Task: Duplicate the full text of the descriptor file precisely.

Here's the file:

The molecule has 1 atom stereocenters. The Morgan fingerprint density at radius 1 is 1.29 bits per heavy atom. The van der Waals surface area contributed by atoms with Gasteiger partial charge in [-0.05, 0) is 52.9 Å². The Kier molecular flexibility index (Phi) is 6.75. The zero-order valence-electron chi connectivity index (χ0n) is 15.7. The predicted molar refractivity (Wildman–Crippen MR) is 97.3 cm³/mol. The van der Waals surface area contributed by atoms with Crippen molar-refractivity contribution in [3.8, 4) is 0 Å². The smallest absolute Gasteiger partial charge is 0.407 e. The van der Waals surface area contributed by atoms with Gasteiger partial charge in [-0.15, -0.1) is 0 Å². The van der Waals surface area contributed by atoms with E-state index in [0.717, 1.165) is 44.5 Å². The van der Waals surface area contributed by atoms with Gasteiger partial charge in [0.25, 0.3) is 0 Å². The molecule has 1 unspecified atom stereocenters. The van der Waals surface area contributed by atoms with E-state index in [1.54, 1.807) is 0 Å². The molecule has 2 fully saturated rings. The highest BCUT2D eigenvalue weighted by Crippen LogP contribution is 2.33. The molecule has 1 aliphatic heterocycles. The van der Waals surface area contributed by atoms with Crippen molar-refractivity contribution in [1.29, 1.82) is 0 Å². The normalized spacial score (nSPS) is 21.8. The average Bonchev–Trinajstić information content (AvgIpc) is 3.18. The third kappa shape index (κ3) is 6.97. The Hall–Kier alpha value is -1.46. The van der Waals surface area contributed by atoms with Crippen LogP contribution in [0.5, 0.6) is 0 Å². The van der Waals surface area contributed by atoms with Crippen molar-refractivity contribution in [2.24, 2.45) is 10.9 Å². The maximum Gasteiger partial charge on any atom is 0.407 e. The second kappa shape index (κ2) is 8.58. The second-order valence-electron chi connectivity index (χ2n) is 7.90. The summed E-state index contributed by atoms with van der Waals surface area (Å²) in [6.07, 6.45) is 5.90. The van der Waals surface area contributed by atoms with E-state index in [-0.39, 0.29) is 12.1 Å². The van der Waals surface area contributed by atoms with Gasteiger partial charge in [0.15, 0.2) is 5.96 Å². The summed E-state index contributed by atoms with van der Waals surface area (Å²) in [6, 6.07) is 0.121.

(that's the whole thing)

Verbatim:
The molecule has 1 atom stereocenters. The Morgan fingerprint density at radius 1 is 1.29 bits per heavy atom. The van der Waals surface area contributed by atoms with Gasteiger partial charge in [-0.05, 0) is 52.9 Å². The Kier molecular flexibility index (Phi) is 6.75. The zero-order valence-electron chi connectivity index (χ0n) is 15.7. The predicted molar refractivity (Wildman–Crippen MR) is 97.3 cm³/mol. The van der Waals surface area contributed by atoms with Crippen molar-refractivity contribution in [3.8, 4) is 0 Å². The smallest absolute Gasteiger partial charge is 0.407 e. The van der Waals surface area contributed by atoms with Gasteiger partial charge in [-0.15, -0.1) is 0 Å². The van der Waals surface area contributed by atoms with E-state index in [0.717, 1.165) is 44.5 Å². The van der Waals surface area contributed by atoms with Gasteiger partial charge in [0.25, 0.3) is 0 Å². The molecule has 1 unspecified atom stereocenters. The van der Waals surface area contributed by atoms with E-state index in [1.54, 1.807) is 0 Å². The molecule has 2 fully saturated rings. The highest BCUT2D eigenvalue weighted by Crippen LogP contribution is 2.33. The molecule has 1 aliphatic heterocycles. The van der Waals surface area contributed by atoms with Crippen molar-refractivity contribution in [1.29, 1.82) is 0 Å². The normalized spacial score (nSPS) is 21.8. The average Bonchev–Trinajstić information content (AvgIpc) is 3.18. The third kappa shape index (κ3) is 6.97. The Hall–Kier alpha value is -1.46. The van der Waals surface area contributed by atoms with Crippen LogP contribution in [0.5, 0.6) is 0 Å². The van der Waals surface area contributed by atoms with Crippen molar-refractivity contribution in [2.24, 2.45) is 10.9 Å². The maximum Gasteiger partial charge on any atom is 0.407 e. The second kappa shape index (κ2) is 8.58. The second-order valence-electron chi connectivity index (χ2n) is 7.90. The summed E-state index contributed by atoms with van der Waals surface area (Å²) in [6.07, 6.45) is 5.90. The van der Waals surface area contributed by atoms with E-state index in [-0.39, 0.29) is 12.1 Å². The van der Waals surface area contributed by atoms with Gasteiger partial charge in [0.15, 0.2) is 5.96 Å². The summed E-state index contributed by atoms with van der Waals surface area (Å²) in [6, 6.07) is 0.121.